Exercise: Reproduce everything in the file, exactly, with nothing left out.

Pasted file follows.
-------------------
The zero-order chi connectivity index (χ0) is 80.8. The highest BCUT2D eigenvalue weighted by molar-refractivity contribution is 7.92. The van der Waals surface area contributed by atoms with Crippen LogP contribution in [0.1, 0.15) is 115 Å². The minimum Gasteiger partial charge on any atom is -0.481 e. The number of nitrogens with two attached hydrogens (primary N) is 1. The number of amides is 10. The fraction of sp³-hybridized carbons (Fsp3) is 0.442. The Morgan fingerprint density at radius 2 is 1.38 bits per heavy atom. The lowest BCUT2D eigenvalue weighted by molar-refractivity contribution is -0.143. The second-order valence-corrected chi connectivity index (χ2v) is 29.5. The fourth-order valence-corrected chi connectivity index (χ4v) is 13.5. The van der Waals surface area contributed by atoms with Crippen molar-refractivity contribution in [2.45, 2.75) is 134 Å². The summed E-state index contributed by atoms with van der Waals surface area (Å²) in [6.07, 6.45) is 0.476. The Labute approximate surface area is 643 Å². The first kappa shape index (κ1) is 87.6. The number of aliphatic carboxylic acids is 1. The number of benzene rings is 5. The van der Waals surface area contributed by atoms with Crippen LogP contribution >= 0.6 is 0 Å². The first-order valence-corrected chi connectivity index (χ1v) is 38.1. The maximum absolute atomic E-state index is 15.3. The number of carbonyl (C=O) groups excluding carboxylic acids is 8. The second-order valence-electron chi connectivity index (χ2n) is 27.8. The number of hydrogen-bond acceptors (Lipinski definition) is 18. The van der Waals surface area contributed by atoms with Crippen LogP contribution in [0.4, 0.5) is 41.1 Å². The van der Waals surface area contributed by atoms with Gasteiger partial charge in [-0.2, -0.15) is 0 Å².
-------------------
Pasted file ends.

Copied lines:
The zero-order chi connectivity index (χ0) is 80.8. The highest BCUT2D eigenvalue weighted by molar-refractivity contribution is 7.92. The van der Waals surface area contributed by atoms with Crippen LogP contribution in [0.1, 0.15) is 115 Å². The minimum Gasteiger partial charge on any atom is -0.481 e. The number of nitrogens with two attached hydrogens (primary N) is 1. The number of amides is 10. The fraction of sp³-hybridized carbons (Fsp3) is 0.442. The Morgan fingerprint density at radius 2 is 1.38 bits per heavy atom. The lowest BCUT2D eigenvalue weighted by molar-refractivity contribution is -0.143. The second-order valence-corrected chi connectivity index (χ2v) is 29.5. The fourth-order valence-corrected chi connectivity index (χ4v) is 13.5. The van der Waals surface area contributed by atoms with Crippen molar-refractivity contribution in [2.45, 2.75) is 134 Å². The summed E-state index contributed by atoms with van der Waals surface area (Å²) in [6.07, 6.45) is 0.476. The Labute approximate surface area is 643 Å². The first kappa shape index (κ1) is 87.6. The number of aliphatic carboxylic acids is 1. The number of benzene rings is 5. The van der Waals surface area contributed by atoms with Crippen LogP contribution >= 0.6 is 0 Å². The first-order valence-corrected chi connectivity index (χ1v) is 38.1. The maximum absolute atomic E-state index is 15.3. The number of carbonyl (C=O) groups excluding carboxylic acids is 8. The second-order valence-electron chi connectivity index (χ2n) is 27.8. The number of hydrogen-bond acceptors (Lipinski definition) is 18. The van der Waals surface area contributed by atoms with Crippen LogP contribution in [0.4, 0.5) is 41.1 Å². The van der Waals surface area contributed by atoms with Gasteiger partial charge in [-0.2, -0.15) is 0 Å².